Time is already running out for how long you’ll be able to see “LAPS: A Journey Through Time — Here and Now,” located in Des Moines’ East Village through April 30.
A half dozen eight-foot-tall hourglasses populate the lot at 401 Robert D. Ray Drive., across the street from Brenton Skating Plaza.
“We are excited to be the first in the country to bring this interactive outdoor art installation to downtown and to our region, and we are eager to have our community engage with public artwork in this fun, interactive way,” said Tiffany Tauscheck, chief operations officer at the Greater Des Moines Partnership, in a press statement.
The massive hourglasses feature wheels along the side that visitors can spin to flip the hourglass over. Light and sound then emanate from the base of the structure. Olivier Landreville designed the sculptures in collaboration with Serge Maheu.
‘I AM’ in the Des Moines skywalk
Skywalk users along Grand Avenue and Eighth Street may notice a new work of art installed on March 31.
Located at 701 Grand Ave., “I AM” is the result of a skywalk project developed by Operation Downtown — which aims to beautify and clean downtown Des Moines — in partnership with ArtForce Iowa and the Iowa Department for the Blind.
The art itself is part of Des Moines artist Jill Wells’ Artist X Advocacy (AXA) mentorship program, which worked with three legally blind artists, who are also clients with the Iowa Department for the Blind, to create this work.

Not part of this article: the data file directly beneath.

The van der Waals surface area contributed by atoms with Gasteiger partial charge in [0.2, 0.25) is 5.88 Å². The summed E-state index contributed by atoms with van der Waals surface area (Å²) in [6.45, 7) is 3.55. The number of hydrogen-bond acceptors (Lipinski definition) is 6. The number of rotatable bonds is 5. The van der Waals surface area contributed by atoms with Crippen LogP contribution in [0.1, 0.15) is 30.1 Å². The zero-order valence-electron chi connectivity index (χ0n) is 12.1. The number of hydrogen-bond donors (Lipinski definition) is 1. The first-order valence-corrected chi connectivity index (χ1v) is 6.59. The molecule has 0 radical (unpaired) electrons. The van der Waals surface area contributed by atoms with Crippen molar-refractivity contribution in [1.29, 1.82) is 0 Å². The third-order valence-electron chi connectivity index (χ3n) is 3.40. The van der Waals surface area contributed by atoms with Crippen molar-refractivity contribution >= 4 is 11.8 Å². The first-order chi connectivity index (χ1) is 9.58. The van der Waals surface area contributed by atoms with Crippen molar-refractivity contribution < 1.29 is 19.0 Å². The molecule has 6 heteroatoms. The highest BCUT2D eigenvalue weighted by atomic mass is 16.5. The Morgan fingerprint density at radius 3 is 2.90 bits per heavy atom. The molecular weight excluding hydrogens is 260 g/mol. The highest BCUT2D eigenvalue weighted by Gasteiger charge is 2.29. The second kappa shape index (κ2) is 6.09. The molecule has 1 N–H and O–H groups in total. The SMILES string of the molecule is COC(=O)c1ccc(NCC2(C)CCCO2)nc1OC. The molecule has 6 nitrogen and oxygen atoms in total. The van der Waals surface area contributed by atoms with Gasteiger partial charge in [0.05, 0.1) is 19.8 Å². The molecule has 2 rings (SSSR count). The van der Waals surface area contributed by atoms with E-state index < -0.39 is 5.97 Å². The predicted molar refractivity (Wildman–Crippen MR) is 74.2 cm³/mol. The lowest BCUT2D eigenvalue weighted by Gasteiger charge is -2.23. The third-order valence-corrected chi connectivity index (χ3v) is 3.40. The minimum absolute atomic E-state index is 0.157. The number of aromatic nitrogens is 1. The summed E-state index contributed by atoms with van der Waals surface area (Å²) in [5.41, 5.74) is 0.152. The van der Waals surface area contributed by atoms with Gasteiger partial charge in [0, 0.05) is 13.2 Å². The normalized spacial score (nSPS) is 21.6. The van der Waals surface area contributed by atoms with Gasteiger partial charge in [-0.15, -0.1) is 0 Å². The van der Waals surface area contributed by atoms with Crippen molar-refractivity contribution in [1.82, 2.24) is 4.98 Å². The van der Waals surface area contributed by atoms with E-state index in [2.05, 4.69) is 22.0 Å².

“AXA’s primary goal is to cultivate environments that are directly related to public art works and advocacy with the community,” Wells said of the program. “But the piece de resistance is a public work of art.”
“I AM,” which is the first art piece to come out of AXA, according to Wells, is meant to represent empowerment for the blind community. The two four-foot by five-foot canvases are interactive pieces that have “I am” statements in braille, coated in epoxy, on their surfaces.
The braille surrounding the bold “I AM” lettering completes the statement with sentiments like “a runner,” “a visitor of interesting places” and “trustworthy.”